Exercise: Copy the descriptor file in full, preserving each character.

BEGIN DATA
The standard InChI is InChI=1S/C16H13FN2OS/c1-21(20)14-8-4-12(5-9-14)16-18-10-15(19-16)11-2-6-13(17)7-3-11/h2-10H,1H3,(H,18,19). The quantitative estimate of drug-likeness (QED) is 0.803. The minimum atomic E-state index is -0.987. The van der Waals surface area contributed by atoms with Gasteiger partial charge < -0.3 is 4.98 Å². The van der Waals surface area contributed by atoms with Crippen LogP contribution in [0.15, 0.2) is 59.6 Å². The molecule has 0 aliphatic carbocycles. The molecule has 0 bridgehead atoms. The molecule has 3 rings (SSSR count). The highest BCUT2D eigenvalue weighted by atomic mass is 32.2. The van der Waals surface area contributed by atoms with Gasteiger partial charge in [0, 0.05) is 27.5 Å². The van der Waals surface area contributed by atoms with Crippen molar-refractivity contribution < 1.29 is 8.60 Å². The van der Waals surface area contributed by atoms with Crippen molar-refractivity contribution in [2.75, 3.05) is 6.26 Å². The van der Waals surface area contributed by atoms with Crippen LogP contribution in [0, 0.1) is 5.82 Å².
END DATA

The standard InChI is InChI=1S/C16H13FN2OS/c1-21(20)14-8-4-12(5-9-14)16-18-10-15(19-16)11-2-6-13(17)7-3-11/h2-10H,1H3,(H,18,19). The quantitative estimate of drug-likeness (QED) is 0.803. The minimum atomic E-state index is -0.987. The van der Waals surface area contributed by atoms with Gasteiger partial charge < -0.3 is 4.98 Å². The van der Waals surface area contributed by atoms with Crippen LogP contribution in [0.15, 0.2) is 59.6 Å². The molecule has 0 aliphatic carbocycles. The molecule has 0 bridgehead atoms. The molecule has 3 rings (SSSR count). The highest BCUT2D eigenvalue weighted by atomic mass is 32.2. The van der Waals surface area contributed by atoms with Gasteiger partial charge in [0, 0.05) is 27.5 Å². The van der Waals surface area contributed by atoms with Crippen molar-refractivity contribution < 1.29 is 8.60 Å². The van der Waals surface area contributed by atoms with Crippen molar-refractivity contribution in [2.75, 3.05) is 6.26 Å². The van der Waals surface area contributed by atoms with Crippen LogP contribution in [0, 0.1) is 5.82 Å².